One of my first opportunities to shape the research directions of a project came when David Pettegrew and I were allowed to help design the survey methods and goals of Australian Paleochora Kythera Archaeological Survey. I am pretty sure we didn’t do anything marvelous there, but I did meet my wife on that project. So, any work done on Kythera or in its general vicinity has continued to pique my interest over the years. The survey conducted by Andrew Bevan and his team on the island of Antikythera – a mere speck in the Mediterranean on the main sailing route between Kythera and Crete – has attracted my attention of late not only because he conducted it on a Mediterranean island, but also because Bevan (and co.) are among the most sophisticated survey archaeologist in the business right now.
In an article slated to appear in Archaeometry, Bevan and a group of collaborators proposed some new ways of measuring chronological uncertainty in intensive survey (here’s a preprint (pdf)). This is a long standing and vexing issue for survey archaeologists where artifacts datable only to broad or multiple periods are common. The absence of stratigraphy makes it impossible to propose narrower dates for these objects, so a number of strategies have developed to document the uncertainly associated with these objects. The Chronotype system, that we have employed at both the Eastern Korinthia Archaeological Survey (EKAS) and, in Cyprus at the Pyla-Koutsopetria Archaeological Project (PKAP) has provided one method for documenting artifacts of uncertain date. The Chronotype systems has a wide range of roughly hierarchical chronological categories into which we can group objects. For example, an artifact could be “Late Roman” or “Roman” or “Roman-Medieval” or even “Post-Prehistoric”. When we assign an artifact to one of these categories we are assuming that the artifact could appear with equal probability in any year (decade or century) in that chronological span. Of course, in practice, we know that artifact are unlikely to appear with equal probability in each decade or century, but this does provide a way to smooth chronological data and, when mapped across the landscape, it can help identify areas where handfuls of specifically dated artifacts appear alongside larger quantities of artifacts only datable to broad periods. Additional problems with this system, however, arise when artifacts can appear, for example, in one of two non-continuous periods (Hellenistic OR Late Roman).
Bevan and his colleagues have suggested a system where the ceramicist assigns a probability to each period in which an artifact might appear. An artifact datable in the Chronotype system to a broad period like Roman might appear in Bevan’s system as: 10% Early Roman, 30% Middle Roman, 60% Late Roman. This more subtle way of documenting the probability of an artifact appearing in any given period not only more accurately represents the way ceramicists analyze pottery, but also allows for artifacts appearing in nonconsecutive periods. For example, they noted that certain kinds of chunky prehistoric pottery could date with a fairly good probability to the Bronze Age, but might also date to the Medieval period. Moreover, this method allows for particular classes of artifacts to be identified by their distinct statistical relationships between periods and artifacts identified through these statistical measures could then by plotted spatially. The resulting maps would indicate where similar kinds of localized (un)certainties would appear.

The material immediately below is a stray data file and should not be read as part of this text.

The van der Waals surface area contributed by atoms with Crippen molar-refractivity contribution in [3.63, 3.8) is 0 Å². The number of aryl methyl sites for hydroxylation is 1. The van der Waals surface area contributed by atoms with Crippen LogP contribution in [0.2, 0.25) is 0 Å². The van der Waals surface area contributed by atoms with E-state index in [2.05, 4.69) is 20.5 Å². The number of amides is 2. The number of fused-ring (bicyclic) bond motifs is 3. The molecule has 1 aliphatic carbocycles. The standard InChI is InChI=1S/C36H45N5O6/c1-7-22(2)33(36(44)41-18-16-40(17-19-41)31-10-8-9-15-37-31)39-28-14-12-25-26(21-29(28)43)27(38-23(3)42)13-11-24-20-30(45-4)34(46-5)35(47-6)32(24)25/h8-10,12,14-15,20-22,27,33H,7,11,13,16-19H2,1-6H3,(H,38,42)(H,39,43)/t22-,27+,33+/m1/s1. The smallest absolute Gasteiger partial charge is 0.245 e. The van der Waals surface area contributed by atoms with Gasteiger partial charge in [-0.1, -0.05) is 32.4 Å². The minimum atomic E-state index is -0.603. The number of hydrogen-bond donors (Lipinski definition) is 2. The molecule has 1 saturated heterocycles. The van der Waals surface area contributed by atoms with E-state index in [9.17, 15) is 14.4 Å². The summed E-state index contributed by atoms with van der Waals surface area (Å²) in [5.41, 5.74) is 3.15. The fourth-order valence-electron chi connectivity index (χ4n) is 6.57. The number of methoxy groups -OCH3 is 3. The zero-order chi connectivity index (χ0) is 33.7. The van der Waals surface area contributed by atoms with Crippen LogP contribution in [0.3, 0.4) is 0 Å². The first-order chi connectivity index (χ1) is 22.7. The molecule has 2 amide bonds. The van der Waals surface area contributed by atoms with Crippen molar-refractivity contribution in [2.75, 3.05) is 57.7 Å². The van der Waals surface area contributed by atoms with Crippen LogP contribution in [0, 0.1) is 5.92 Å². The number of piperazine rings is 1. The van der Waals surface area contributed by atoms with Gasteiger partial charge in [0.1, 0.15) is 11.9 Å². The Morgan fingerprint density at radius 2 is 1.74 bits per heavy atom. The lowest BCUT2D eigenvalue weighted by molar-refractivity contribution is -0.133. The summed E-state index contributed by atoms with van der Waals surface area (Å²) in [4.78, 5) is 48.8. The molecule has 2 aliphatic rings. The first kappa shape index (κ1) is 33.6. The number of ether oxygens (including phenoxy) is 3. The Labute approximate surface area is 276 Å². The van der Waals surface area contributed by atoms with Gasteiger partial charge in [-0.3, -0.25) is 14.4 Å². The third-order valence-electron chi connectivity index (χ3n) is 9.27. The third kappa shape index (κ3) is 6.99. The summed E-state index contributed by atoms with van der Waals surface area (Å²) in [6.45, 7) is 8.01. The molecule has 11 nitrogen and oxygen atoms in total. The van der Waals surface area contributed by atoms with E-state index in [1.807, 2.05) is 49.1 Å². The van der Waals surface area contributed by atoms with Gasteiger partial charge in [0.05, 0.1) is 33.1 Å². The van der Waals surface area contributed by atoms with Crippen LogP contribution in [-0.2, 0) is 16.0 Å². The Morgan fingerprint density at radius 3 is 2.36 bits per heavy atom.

Bevan notes that this system also allows for multiple readings of the same group of artifacts by different ceramicists who could assign different levels of chronological uncertainty to each batch of artifacts. This is particularly useful for types of artifacts that could date to discontinuous periods like our prehistoric or Medieval coarse wares.
(As an aside, its funny to note that Tim Gregory long had a category of “certainty” on his recording sheets. I think I made fun of it and claimed that the category was redundant within the “rules” of the Chronotype system. Now I wonder whether Prof. Gregory continued to keep that category … )
This past year the Antikythera team published the Roman period material from their survey in the Annual of the British School at Athens (106 (2011), 47-98): here’s a preprint (pdf) and here it is published form (pdf). While there is little evidence for the sophisticated system of probabilistic dating the assemblage of Late Roman material on the island is interesting to compare to our Late Roman material from Cyprus. The significant quantities of Phocaean fine ware from Antikythera find clear parallels with our assemblage at Pyla-Koutsopetria. It may reflect, as they Antikythera team has noted, the relatively late date for our Late Roman assemblage which was formed after the supply of the ubiquitous African Red Slip became attenuated.
It is also interesting to note the ratios of Late Roman 2 to Late Roman 1 amphora on Antikythera are almost reversed from ours on Cyprus. This is unsurprising, of course, since LR2 production sites are most likely in Greece or the Aegean and LR1 sites are in southern Asia Minor or Cyprus. The folks at Antikythera noted that LR1 amphora are commonly thought to transport wine, but they – like the LR2 amphoras – might have also served alternate household purposes like storing water or grain that led to their wide distribution across the island.
Finally, they suggest that the absence of material from the post-Late Antique period could indicate that the island was abandoned for a time prior to a Byzantine re-occupation. This fits well within the prevailing ancient (and modern narratives) for the chronology of settlement in the Aegean.